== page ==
You’re at the annual Melody Amber Chess Tournament.
Half the games are played at the Rapidplay rate.
Hands move over the board in a blur of activity.
Speed keeps you focused on attacking pawns, knights, bishops, rooks and the queen.
You wouldn’t be wrong to call it the Usain Bolt-style of chess as games finish in record time.
Just when you’re impressed to no end, things get even better.
Out come the blindfolds.
The second half of the tournament is played with a view of the board that’s as black as the inside of your eyelid.
You can only marvel at players who exhibit superhuman powers of memory, braininess and strategy.
It’s compulsive viewing with blindfolded players; a game that’s been forever the same comes off as something new, unexpected and compelling.
Further to that thought, here’s another unexpected experience.
In this case you’ll hear, ‘Silence, please! Will you kindly respect the players’ concentration and keep silent.’
No, we’re not talking tennis or are we looking on as a golf pro putts for a championship.
This sport requires a more intense and enduring silence.
It’s soccer for the blind, a five-a-side spirited tussle.
Despite impaired sight, the ball is controlled and passed with accuracy.
Near miracles are achieved by ‘listening for the ball’ as it rolls across the grass.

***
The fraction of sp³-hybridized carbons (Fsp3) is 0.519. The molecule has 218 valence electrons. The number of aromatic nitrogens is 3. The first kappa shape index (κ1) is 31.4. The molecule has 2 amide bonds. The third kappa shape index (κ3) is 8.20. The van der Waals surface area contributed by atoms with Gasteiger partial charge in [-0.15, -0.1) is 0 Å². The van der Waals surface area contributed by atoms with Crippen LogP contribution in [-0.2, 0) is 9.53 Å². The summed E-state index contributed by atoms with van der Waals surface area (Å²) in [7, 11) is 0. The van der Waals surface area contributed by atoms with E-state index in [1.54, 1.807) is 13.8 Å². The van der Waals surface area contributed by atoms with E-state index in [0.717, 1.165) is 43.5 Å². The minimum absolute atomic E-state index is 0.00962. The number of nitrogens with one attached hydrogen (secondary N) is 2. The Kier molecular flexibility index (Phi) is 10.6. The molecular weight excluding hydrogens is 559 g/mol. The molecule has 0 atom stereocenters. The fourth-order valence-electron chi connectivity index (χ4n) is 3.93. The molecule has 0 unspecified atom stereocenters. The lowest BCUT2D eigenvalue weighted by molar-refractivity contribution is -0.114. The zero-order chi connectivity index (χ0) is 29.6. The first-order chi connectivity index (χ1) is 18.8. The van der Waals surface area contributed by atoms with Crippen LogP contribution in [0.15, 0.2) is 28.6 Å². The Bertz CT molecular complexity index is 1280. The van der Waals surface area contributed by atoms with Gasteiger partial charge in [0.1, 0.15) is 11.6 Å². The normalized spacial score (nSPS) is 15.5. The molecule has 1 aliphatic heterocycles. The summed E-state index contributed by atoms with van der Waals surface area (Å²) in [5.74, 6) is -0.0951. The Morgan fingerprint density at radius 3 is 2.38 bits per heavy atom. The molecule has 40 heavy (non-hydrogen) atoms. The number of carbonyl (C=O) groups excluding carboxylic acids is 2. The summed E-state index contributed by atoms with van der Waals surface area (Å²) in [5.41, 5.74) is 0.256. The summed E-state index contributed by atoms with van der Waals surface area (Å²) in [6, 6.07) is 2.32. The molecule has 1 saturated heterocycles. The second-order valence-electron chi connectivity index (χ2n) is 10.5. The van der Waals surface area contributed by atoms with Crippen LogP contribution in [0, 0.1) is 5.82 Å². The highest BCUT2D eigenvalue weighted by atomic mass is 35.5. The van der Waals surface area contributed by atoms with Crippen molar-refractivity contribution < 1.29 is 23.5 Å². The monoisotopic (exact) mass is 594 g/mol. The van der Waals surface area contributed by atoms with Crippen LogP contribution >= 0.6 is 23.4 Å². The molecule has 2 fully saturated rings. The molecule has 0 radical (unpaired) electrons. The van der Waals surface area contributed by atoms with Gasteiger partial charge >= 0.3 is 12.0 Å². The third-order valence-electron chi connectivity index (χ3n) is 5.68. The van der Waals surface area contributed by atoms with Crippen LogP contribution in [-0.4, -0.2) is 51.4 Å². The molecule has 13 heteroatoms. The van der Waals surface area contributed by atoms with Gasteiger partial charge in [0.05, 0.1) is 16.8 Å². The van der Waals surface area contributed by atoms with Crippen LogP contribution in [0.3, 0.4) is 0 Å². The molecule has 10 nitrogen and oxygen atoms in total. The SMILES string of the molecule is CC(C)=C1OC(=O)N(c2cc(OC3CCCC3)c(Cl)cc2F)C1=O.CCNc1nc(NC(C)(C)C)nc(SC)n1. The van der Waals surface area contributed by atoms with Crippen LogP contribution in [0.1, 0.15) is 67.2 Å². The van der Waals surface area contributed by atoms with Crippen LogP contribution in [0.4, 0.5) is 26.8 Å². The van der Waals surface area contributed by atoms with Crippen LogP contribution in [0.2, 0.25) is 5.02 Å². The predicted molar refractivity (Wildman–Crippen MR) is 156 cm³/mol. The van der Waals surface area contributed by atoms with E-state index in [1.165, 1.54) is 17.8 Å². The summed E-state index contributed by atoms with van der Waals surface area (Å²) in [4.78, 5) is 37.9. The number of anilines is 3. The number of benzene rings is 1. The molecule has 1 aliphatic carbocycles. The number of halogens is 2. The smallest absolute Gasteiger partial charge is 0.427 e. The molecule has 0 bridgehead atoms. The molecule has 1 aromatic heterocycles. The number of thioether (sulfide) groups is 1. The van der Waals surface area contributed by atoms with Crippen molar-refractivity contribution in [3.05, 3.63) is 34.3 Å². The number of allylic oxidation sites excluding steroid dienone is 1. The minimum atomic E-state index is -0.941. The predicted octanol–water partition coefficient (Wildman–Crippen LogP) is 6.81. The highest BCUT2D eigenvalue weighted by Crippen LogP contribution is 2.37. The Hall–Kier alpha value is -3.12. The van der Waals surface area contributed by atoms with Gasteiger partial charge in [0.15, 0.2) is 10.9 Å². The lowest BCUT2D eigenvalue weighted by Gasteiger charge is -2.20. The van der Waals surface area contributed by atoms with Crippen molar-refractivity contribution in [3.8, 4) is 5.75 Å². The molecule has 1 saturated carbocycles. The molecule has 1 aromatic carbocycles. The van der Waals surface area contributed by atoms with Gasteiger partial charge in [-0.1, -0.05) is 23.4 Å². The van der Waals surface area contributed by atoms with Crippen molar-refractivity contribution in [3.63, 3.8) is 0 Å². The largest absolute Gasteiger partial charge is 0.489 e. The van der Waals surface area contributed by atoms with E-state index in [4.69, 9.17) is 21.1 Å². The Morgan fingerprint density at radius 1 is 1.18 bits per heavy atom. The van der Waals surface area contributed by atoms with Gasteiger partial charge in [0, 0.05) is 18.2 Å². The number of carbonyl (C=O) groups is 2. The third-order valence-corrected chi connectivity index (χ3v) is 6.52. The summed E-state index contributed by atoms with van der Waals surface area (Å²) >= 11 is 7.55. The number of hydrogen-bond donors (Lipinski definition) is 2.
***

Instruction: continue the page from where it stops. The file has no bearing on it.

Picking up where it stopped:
It’s how players locate it then go on to dribble it down the field to the goal.
Equally, they sense opposing players by listening for their footsteps and breathing.
In a pact of necessary silence with those on the field, spectators become an important part of the action.
The experience is a bit like joining a ceremony that turns the tables on disability, quoshing the notion of incapacity.
More than a few spectators leave a blind soccer match changed for the better.
What’s all this to do with marketing and advertising?
Creative executions with a new twist often work best to stop and engage your audience.
When all that’s familiar about a brand is done in a fresh, new way you can expect something special.
You’ve probably seen this yourself in the Old Spice campaign, ‘The Man Your Man Could Smell Like’.
It’s also there in a Honda commercial called ‘Hands’.
The spot opens with six words that are something of a portent, ‘Let’s see what curiosity can do’.
Then it dives into the job of showcasing the range of Honda products … but in a way that makes you want to see the spot again and again.
How rare is that when it comes to commercials. Here’s the spot: http://bit.ly/1j8ViuO
Of course for you, there’s a message here.
Take what’s familiar about your own brand and do it in a fresh, new way.
That’s how to avoid content that’s inert, drab and in no hurry to engage your target audience.
So when you brief your agency, you could always bring out a chessboard and some blindfolds.
That way all those working on your brand will be certain of one thing.
You’re looking for something wholly different and surprising.
Share with us. How do you get your agency to come up with work that’s breakthrough, engaging and effective? Thanks for reading. Regards, Steve Ulin